Mecklenburg County’s positivity rate hit 4.99% this week, the first time that number dropped below 5% since the summer. That number is the percent of positive COVID-19 tests in the county.
Coronavirus case numbers jumped across the state in August, fueled by the more contagious delta variant. The state’s most populous counties, including Mecklenburg, instituted their own indoor face mask mandates. Most school systems in the state require masks for students and staff.
But if Mecklenburg County can keep its positivity rate below 5% for a full week, it will drop its indoor mask mandate. Everywhere except in public schools and mass transit, that is. County commissioners last week changed their emergency health order to say that the indoor face mask rules will expire after the county’s positivity rate drops below 5% for seven consecutive days.
On the other side of the state, New Hanover County is also considering dropping its mask mandate. As of the end of last week, the percent positive in New Hanover County and Wilmington was less than 3%. The county’s public health board has a meeting set for Friday morning to consider dropping the mask mandate.
In Guilford County, the mask mandate will automatically expire when the county’s vaccination rate hits 70% or the percent-positive rate drops below 5% for three consecutive weeks.
Gov. Roy Cooper ended the statewide mask mandate over the summer, leaving it to cities, counties and school districts to decide on their own mask rules. A handful of cities and counties around the state, mostly in North Carolina’s most densely populated areas, instituted their own mask mandates through emergency orders or public health orders.
That percent positive rate is a number public health officials and elected leaders have been watching closely. The higher the number, the more out-of-control the virus is spreading around the community. Lower numbers show the coronavirus situation improving.
Some school districts are also dropping indoor mask mandates. The school board for Caldwell County, just south of Boone, voted to end the mask requirements there this week.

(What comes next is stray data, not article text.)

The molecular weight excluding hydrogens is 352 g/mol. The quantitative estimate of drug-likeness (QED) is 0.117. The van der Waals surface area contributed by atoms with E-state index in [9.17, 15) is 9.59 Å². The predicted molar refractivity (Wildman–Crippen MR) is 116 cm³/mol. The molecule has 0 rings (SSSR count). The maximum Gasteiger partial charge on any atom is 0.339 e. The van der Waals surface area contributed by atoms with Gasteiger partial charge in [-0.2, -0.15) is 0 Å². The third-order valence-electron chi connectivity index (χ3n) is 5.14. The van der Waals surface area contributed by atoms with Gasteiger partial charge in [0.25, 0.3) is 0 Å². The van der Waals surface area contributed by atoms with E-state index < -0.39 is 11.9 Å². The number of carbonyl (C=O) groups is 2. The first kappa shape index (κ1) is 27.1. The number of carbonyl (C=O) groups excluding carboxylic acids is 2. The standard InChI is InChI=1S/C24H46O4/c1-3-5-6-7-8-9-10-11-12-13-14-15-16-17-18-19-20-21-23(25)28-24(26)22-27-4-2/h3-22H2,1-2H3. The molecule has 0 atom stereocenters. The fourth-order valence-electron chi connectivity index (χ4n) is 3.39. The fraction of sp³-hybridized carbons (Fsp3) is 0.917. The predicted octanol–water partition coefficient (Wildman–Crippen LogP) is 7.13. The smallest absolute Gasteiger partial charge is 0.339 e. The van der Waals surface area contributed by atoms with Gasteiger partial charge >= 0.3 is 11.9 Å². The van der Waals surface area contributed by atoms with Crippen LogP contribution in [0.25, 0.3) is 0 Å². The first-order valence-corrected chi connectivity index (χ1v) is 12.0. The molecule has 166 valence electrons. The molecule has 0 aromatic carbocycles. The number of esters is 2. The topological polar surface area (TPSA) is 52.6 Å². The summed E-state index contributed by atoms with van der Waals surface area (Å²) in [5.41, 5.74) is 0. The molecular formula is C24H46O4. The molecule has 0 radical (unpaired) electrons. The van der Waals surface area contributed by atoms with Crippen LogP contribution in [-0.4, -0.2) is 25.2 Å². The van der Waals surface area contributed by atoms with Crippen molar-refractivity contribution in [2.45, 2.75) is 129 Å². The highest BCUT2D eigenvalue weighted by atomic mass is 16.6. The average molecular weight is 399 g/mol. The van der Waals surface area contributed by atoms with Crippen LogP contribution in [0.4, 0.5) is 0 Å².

School boards and county commissions across the state have faced protests over mask mandates. The decision has become as much political as scientific. As the school year got started, the Republican-led General Assembly passed a law requiring school boards to review mask policies once a month.
Statewide, the percent positive rate has hovered around or just below 5% for the past couple of weeks, according to data from the North Carolina Department of Health and Human Services.
Updated DHHS guidance for schools says boards of education can consider lifting mask mandates when coronavirus transmission in the county is considered “moderate,” based on guidelines from the Centers for Disease Control and Prevention.
As of Wednesday, eight counties meet the standard for “moderate community transmission,” which is based on the number of new cases in each county and the percent positive rate. Those counties include New Hanover, Bladen, Orange and Swain.
The CDC still considers Wake and Mecklenburg counties to have “substantial community transmission” and the Triad still has “high community transmission.”
For the CDC rankings, high is either more than 100 cases a day per 100,000 people or a greater than 10% positivity rate. Substantial spread is 50 to 99 cases per day or 8% to 10% positivity rate. Moderate spread is 10 to 49 cases per day or a positivity rate of 5% to 8%.
Because the CDC takes whichever number gives the higher rating, North Carolina’s more populous counties like Wake and Mecklenburg will have a harder time improving their rankings.
North Carolina DHHS Secretary Dr. Mandy Cohen said she thinks it’s too soon for counties to end local mask mandates.
“What we know from our trends is that we still have a lot of virus here in North Carolina,” she said at a news conference Wednesday.
Cohen said the state as a whole is still in the CDC’s “red zone” with high community spread of the virus. But, she said, “We’re going down, we might be in ‘orange’ soon, which would be good news.”
“I think that our local entities can continue to look at their local trends, look at the state trends, and as we continue to come down, I do think it is right to revisit whether or not mandates are necessary, but we’re not quite there yet,” Cohen said.
Cohen said the state’s focus is on vaccines.
“Vaccines are what is going to put this pandemic in our rear-view mirror,” Cohen said. “It will help us continue our trends in the right direction and allow us to move away from needing to wear masks as much. But we’ve got to do the work on vaccines.